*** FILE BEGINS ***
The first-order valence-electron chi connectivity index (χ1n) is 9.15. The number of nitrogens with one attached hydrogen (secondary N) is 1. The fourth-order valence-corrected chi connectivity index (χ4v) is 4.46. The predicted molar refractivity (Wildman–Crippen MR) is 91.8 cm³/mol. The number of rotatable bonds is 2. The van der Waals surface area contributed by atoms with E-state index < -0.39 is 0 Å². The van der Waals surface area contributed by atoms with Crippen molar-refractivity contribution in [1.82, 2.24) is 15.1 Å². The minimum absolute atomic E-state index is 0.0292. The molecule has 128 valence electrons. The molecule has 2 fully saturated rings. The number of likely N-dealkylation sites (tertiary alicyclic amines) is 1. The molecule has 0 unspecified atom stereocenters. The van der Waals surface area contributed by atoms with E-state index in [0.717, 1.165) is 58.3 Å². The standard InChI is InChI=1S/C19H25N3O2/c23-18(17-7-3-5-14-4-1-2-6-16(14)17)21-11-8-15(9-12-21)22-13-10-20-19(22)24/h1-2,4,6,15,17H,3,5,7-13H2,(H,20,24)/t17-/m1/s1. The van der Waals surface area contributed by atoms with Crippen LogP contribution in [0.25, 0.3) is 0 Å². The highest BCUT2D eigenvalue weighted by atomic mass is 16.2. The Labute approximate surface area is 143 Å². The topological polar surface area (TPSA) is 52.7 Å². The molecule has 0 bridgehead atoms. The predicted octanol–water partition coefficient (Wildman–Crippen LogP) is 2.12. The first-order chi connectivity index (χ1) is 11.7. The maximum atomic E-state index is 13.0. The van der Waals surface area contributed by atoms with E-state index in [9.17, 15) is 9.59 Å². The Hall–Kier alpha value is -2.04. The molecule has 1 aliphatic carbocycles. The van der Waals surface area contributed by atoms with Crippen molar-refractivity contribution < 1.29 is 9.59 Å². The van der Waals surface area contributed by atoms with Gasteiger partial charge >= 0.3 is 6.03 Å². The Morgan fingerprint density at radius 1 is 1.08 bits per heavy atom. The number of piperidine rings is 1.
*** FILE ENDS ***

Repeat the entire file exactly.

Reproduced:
The first-order valence-electron chi connectivity index (χ1n) is 9.15. The number of nitrogens with one attached hydrogen (secondary N) is 1. The fourth-order valence-corrected chi connectivity index (χ4v) is 4.46. The predicted molar refractivity (Wildman–Crippen MR) is 91.8 cm³/mol. The number of rotatable bonds is 2. The van der Waals surface area contributed by atoms with E-state index < -0.39 is 0 Å². The van der Waals surface area contributed by atoms with Crippen molar-refractivity contribution in [1.82, 2.24) is 15.1 Å². The minimum absolute atomic E-state index is 0.0292. The molecule has 128 valence electrons. The molecule has 2 fully saturated rings. The number of likely N-dealkylation sites (tertiary alicyclic amines) is 1. The molecule has 0 unspecified atom stereocenters. The van der Waals surface area contributed by atoms with E-state index in [0.717, 1.165) is 58.3 Å². The standard InChI is InChI=1S/C19H25N3O2/c23-18(17-7-3-5-14-4-1-2-6-16(14)17)21-11-8-15(9-12-21)22-13-10-20-19(22)24/h1-2,4,6,15,17H,3,5,7-13H2,(H,20,24)/t17-/m1/s1. The van der Waals surface area contributed by atoms with Crippen LogP contribution in [0.25, 0.3) is 0 Å². The highest BCUT2D eigenvalue weighted by atomic mass is 16.2. The Labute approximate surface area is 143 Å². The topological polar surface area (TPSA) is 52.7 Å². The molecule has 0 bridgehead atoms. The predicted octanol–water partition coefficient (Wildman–Crippen LogP) is 2.12. The first-order chi connectivity index (χ1) is 11.7. The maximum atomic E-state index is 13.0. The van der Waals surface area contributed by atoms with E-state index in [9.17, 15) is 9.59 Å². The Hall–Kier alpha value is -2.04. The molecule has 1 aliphatic carbocycles. The van der Waals surface area contributed by atoms with Crippen molar-refractivity contribution < 1.29 is 9.59 Å². The van der Waals surface area contributed by atoms with Gasteiger partial charge >= 0.3 is 6.03 Å². The Morgan fingerprint density at radius 1 is 1.08 bits per heavy atom. The number of piperidine rings is 1.